It’s easy to fall into clichés of romanticism when the Giro d’Italia rolls around, but how can we not? It’s the most breathtaking race of the year with dramatic showdowns set to a stunning backdrop of cascading waterfalls, winding descents and the glorious Dolomites.
Only one rider can win one of cycling’s most stunning prizes: the twirling and seemingly never-ending Trofeo Senza Fine, inscribed with names of all previous victors of the maglia rosa. After three weeks of racing, one more name will be etched into the trophy, but how does the race look on its first rest day?
As it stands, Geraint Thomas (Ineos-Grenadiers) leads the Giro d’Italia by two seconds from Primož Roglič (Jumbo-Visma) and five seconds from teammate Tao Geoghegan Hart.
Here are the main talking points from the first week.
1. Remco Evenepoel tests positive for Covid
Remco Evenepoel wins the Stage 9 ITT. Stuart Franklin/Getty
Remco Evenepoel (Soudal-QuickStep) wore the first maglia rosa of the race after winning the opening stage individual time-trial ahead of Filippo Ganna (Ineos Grenadiers). He relinquished the pink jersey on Stage 4 to Andreas Leknessund (Team DSM) before regaining it after his victory on Stage 9’s individual time-trial. However a positive Covid test that same night forced Evenepoel to abandon the Giro.
Testing is currently conducted on an individual team basis after the UCI lifted protocols in January 2023 but after Soudal-QuickStep’s routine test came up positive, the decision was made to withdraw the Belgian, who led the general classification by 45 seconds ahead of Geraint Thomas.
The World Champion joins an unfortunately growing list of riders who have withdrawn from the race after contracting Covid, including Filippo Ganna, Nicola Conci (Alpecin-Deceuninck), Giovanni Aleotti (Bora-Hansgrohe), Clément Russo (Arkéa-Samsic) and Rigoberto Urán (EF Education-EasyPost). Roglič may regret jokingly telling Thomas that he had Covid now, his Jumbo-Visma team have since denied any positive test. Hopefully the number of cases will be minimal heading into week two.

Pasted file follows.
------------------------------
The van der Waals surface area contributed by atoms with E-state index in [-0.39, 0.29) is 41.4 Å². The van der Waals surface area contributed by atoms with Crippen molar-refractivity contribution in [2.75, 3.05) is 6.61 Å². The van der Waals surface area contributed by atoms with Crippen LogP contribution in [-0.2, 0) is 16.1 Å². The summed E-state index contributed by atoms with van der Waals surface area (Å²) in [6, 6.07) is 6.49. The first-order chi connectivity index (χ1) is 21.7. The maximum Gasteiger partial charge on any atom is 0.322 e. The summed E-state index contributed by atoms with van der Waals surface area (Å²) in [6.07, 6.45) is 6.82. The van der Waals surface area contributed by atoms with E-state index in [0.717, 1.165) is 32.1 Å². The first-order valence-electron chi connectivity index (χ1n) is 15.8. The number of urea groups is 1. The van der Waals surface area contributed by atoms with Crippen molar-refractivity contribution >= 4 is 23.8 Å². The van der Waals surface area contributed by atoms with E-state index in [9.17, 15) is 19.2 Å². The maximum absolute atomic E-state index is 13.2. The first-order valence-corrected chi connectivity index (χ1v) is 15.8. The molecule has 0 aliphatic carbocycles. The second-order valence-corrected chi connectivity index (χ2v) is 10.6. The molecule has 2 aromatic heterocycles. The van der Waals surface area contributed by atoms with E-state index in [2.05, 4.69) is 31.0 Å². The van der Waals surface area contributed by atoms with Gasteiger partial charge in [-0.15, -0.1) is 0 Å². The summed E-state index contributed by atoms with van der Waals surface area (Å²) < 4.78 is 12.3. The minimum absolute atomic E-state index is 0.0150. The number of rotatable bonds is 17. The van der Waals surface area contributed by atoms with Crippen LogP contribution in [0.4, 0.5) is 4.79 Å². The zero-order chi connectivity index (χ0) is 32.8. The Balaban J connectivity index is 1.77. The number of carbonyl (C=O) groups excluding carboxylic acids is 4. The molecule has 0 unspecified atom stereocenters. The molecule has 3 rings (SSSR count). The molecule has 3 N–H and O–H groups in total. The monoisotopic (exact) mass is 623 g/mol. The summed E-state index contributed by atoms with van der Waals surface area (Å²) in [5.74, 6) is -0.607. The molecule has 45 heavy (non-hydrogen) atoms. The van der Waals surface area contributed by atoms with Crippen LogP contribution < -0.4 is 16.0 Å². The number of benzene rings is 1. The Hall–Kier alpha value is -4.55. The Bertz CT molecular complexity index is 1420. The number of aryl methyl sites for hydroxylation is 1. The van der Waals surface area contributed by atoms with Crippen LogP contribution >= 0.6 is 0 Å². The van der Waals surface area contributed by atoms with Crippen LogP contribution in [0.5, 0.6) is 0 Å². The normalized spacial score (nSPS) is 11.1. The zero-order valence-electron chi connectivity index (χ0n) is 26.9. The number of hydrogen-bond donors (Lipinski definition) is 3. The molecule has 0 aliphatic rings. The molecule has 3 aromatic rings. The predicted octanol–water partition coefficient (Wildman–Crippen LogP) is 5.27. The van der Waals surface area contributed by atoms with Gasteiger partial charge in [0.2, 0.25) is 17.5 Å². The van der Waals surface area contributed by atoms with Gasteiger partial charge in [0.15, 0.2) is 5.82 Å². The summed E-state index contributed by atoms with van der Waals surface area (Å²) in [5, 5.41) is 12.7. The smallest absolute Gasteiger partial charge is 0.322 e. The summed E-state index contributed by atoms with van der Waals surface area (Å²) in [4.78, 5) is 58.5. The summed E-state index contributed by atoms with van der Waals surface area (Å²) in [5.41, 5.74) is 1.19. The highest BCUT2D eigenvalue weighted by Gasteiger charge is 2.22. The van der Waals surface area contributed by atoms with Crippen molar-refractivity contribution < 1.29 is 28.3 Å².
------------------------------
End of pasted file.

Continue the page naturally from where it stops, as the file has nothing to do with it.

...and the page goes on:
2. Team DSM’s Andreas Leknessund wears maglia rosa for five days
Thibaut Pinot and Andreas Leknessund Tim de Waele/Getty
It was expected that the pink jersey would change hands before Rome and when Stage 4 came down the two-man breakaway of Aurélien Paret-Peintre (AG2R Citroën) and Andreas Leknessund (Team DSM), the latter became the first Norwegian in over 40 years – since Knut Knudsen – to wear the jersey.
Paret-Peintre, who won the stage, said; ‘I knew I was faster than Leknessund, so we collaborated until the end. He took the maglia rosa, so everyone is happy I think.’
After the stage, Leknessund dropped to the ground in tears upon realising his feat. He wore the jersey until Stage 9 and currently sits fifth on GC.
3. Stray dog and heavy rain cause crashes
Animals have been known to affect cycling races over the years. From Philippe Gilbert being taken down by a loose dog at the 2012 Tour de France to Demi Vollering of SD Worx encountering a horse at Strade Bianche, there’s no end to the havoc they can cause.
On Stage 5 of the Giro d’Italia, a loose dog (presumed to be a stray), suddenly ran out in front of the peloton causing Remco Evenepoel to hit the ground. It was a scary moment as Evenepoel took a while to stand up – let alone remount his bike – but he was eventually checked over and made his way back into the main group. If that wasn’t enough, he hit the ground again later on that day as one of many riders to crash in the final two kilometres of the stage. Speaking of…